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Just Saying: Perhaps to dream …

Shakespeare once wrote, “O sleep! O gentle sleep! Nature’s soft nurse …”

And he pretty much nailed it.

As I slog into my mid-70s, I find myself looking forward to turning in for the night, usually earlier and earlier as the years march on.

I’m not one who finds the pressures and demands of modern life so debilitating that sleep is a necessary temporary refuge from those daily frights. (Although, there are those nights when some kind of oblivion — martinis often come into play here — seems well earned or, as an old friend said, richly deserved.)

Our nightly sleeps are mandatory to rejuvenate body and soul, of course, and we know much more about the rhythms that constitute a good night’s sleep.

There’s deep sleep, light sleep and the very interesting REM sleep (rapid eye movement) that produces dreams. (I’m no expert; just vamping here.)

I bring this up because in the last few years I have come to use melatonin on occasion as a sleep aid. Melatonin is found in the vitamin aisle in your local drug store and can’t assert that it assures sleep. (The body makes its own melatonin so the store-bought stuff brings some extra muscle to the natural process.)

It has no side effects and is non-addictive. In my reading about melatonin, there is one consistent report from users: It enhances the vividness of dreams. In my case, I’ve experienced many dreams that seem more grandiose and epic than “normal” dreams.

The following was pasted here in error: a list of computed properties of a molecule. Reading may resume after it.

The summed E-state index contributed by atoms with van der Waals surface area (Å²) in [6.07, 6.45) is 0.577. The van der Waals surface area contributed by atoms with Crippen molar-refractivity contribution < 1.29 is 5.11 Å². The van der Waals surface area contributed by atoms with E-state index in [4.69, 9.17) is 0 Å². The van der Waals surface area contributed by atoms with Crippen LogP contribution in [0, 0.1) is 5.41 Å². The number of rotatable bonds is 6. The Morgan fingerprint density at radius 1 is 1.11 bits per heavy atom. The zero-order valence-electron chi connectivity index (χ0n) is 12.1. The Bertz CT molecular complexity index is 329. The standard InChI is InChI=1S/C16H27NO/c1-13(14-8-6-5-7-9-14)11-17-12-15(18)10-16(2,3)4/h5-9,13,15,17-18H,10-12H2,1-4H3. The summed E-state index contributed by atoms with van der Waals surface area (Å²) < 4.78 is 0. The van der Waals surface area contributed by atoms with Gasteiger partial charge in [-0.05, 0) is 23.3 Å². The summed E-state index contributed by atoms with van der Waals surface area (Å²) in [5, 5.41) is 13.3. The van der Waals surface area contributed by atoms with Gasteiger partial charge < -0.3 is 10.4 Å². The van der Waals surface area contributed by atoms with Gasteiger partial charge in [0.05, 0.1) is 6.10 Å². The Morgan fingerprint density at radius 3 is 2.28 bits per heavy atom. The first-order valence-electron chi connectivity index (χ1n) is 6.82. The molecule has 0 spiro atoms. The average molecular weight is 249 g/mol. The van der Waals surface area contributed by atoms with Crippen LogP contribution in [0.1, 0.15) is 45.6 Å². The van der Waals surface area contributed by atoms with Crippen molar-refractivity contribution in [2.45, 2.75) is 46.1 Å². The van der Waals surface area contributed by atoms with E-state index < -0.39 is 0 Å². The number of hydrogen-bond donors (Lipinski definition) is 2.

Many take the form of quests and I am wearing something very close to ill-fitting Hobbit attire. There is virtually no violence and it’s not clear what I am questing for. But the terrain is interesting and it sure beats worrying about your taxes or your septic tank. (You can run but cannot hide from those two guys.)

I can’t say that I have more dreams under the spell of melatonin, and I seem to remember them at the same level as non-melatonin dreams. It’s the Hobbit/quest thing that seems preferable. (I like the name Frodo, too.)

I am a relatively early riser, or at least waker, and sometimes in that half-sleep, half-wake zone around 5 a.m. I find another melatonin effect: My brain will seize on a phrase and repeat it over and over until I actually climb out of bed. I don’t mind this and find it somewhat amusing.

But it goes to show you that our brains are pretty much independent contractors, and all that brain mass that we don’t seem to need for getting through the day is doing things we have no idea about. Maybe this might explain the good and evil things people do. Just saying.

Getting back to Shakespeare (as we often do), the tail end of the quote at the top of the column is this: “How I have frighted thee that thou no more will weigh my eyelids down and steep my senses in forgetfulness?”

That’s where the melatonin comes in.